"While the majority of malware attacks stick to tried and true methods, malware authors are getting better at being stealthy and finding ways to fight back against the security pros trying to thwart them. A well-known example of this is the Conficker worm disabling anti-virus updates by blocking infected computers from accessing the Web sites of security companies like Symantec.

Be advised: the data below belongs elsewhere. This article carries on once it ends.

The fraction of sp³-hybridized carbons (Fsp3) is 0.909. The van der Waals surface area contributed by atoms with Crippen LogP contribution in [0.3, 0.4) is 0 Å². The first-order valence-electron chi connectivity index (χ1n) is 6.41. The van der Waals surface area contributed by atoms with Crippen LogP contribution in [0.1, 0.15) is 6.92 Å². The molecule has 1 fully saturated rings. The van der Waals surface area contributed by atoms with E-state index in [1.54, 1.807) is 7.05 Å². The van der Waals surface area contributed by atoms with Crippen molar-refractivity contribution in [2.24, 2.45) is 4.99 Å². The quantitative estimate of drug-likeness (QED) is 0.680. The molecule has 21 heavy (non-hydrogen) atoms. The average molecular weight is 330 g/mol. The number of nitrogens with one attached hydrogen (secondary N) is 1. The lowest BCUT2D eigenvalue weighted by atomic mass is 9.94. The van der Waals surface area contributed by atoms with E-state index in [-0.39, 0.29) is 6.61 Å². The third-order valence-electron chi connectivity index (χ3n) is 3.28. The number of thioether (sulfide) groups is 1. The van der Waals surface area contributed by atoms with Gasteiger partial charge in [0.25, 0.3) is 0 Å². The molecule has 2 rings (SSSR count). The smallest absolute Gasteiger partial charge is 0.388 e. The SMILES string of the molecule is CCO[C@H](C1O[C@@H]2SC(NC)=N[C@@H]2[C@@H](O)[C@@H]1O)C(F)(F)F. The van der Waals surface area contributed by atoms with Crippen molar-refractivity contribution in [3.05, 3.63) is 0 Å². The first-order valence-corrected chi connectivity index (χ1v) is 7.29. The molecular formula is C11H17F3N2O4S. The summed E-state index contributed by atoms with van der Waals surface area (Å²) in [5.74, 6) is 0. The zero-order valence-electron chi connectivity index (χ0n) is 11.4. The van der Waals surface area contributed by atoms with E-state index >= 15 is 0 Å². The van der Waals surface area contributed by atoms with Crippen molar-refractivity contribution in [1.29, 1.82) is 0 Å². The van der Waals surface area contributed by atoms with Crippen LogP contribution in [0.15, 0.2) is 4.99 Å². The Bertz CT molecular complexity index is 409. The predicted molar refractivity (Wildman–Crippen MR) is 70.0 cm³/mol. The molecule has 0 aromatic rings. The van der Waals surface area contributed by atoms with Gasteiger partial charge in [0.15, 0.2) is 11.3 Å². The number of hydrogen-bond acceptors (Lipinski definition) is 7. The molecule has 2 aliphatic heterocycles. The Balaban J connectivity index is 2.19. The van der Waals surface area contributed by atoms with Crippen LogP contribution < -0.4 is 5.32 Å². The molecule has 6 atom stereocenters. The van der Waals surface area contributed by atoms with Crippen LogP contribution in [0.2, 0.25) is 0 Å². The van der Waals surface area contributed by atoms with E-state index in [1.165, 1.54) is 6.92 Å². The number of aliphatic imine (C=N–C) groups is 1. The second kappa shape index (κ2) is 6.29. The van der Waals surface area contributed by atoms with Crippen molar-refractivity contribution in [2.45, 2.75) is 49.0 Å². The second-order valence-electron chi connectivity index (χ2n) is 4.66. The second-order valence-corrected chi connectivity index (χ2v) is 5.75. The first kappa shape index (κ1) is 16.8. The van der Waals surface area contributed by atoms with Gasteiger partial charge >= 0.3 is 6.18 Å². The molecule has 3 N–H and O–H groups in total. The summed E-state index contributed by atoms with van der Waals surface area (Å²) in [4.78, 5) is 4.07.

Looking ahead, several security pros said they expect some of the defensive mechanisms of today’s malware to be refined and enhanced as cyber-criminals try to sneak past researchers and network defenses alike. Right now for example, there are malicious programs capable of recognizing when they are being run in a virtual environment. By exploiting bugs in commonly used virtualization software, malware could potentially infect researchers as they begin their poking and prodding, noted Danny Quist, CEO of Offensive Computing." – Content courtesy of Malware Defensive Techniques Will Evolve as Security Arms Race Continues
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